Faget – Uncovering the Anguish of Being Misunderstood


You can view the lyrics, alternate interprations and sheet music for Korn's Faget at Lyrics.org.
Article Contents:
  1. Music Video
  2. Lyrics
  3. Song Meaning
  4. The Cries of the Misunderstood – Korn’s Cry for Acceptance
  5. Not Just Name-Calling – The Pain of Labels
  6. The Battle Against Stereotypes – A Hidden Meaning Revealed
  7. A Soundtrack for Personal Revolution – Memorable Lines that Define a Generation
  8. The Echo of Isolation – A Closer Look at the Song’s Emotional Core

Lyrics

Him

Here I am different in this normal world
Why did you tease me, made me feel upset?
Fucking stereotypes feeding their heads
I am ugly, please just go away

Him
I can see it’s hard to find
This blessing in disguise
Him
Why you treat me this way?
Made the hate stay

As I walk I can never seem to escape
All the laughing, all the pain
If you were me, what would you do?
Nothing, probably, you’d just throw me away

I can see it’s hard to find
Him
This blessing in disguise
Why you treat me this way?
Him
Made the hate stay

Faget
Faget
Faget

Here I am, different in this normal world
Why did you tease me, made me feel upset?
Fucking stereotypes feeding their heads
I am ugly, please just go away

Him
I can see it’s hard to find
This blessing in disguise
Why you treat me this way?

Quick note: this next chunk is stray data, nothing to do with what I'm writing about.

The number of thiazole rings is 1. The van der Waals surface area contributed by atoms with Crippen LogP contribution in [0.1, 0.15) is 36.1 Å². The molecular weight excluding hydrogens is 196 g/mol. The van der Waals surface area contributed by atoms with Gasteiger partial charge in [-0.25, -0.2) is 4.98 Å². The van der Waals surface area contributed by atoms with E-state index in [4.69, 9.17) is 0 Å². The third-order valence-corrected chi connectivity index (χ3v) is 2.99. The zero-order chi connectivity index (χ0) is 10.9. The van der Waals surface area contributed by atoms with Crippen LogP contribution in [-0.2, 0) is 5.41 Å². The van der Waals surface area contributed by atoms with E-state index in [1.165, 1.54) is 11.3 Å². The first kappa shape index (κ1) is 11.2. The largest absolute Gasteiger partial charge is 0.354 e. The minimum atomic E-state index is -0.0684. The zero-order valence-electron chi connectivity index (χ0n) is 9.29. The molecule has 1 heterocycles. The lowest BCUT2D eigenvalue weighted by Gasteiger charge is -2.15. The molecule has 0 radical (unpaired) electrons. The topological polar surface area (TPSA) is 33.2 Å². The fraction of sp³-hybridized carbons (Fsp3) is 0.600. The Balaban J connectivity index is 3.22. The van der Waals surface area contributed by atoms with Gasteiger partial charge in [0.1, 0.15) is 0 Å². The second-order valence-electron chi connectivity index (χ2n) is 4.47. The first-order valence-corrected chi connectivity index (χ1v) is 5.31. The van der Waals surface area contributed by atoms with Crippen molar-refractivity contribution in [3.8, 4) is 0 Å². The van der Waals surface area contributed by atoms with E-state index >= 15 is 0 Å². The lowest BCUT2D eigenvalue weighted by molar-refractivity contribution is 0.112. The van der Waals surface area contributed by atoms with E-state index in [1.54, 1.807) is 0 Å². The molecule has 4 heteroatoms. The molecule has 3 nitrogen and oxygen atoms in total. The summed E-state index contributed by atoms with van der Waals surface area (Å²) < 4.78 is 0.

Him
Made the hate stay

Faget
You’ll see

I’m just a pretty boy, whatever you call it
You wouldn’t know a real man if you saw it
It keeps going on day after day, son
You faget, get away, we don’t want none

I’m sick and tired of people treating me this way every day
Who gives a fuck, right now I got something to say
To all the people that think I’m strange
And I should be out here locked up in a cage

You don’t know what the hell is up now anyway
You got this pretty boy feeling like I’m enslaved
To a world that never appreciated shit
Y’all can suck my dick and fucking like it

He had my gun but he had the body mighty any say
He had my gun but he had the body mighty anyway
He had my gun but he had the body mighty, going to say
He had my gun but he had the body mighty anyway

He had my gun but he had the body mighty any say
He had my gun but he had the body mighty going away
He had my gun but he had the body mighty, going to say
He had my gun but he had the body mighty anyway

I’m just a pretty boy, I’m not supposed to fuck a girl
I’m just a pretty boy, living in this fucked up world
I’m just a pretty boy, I’m not supposed to fuck a girl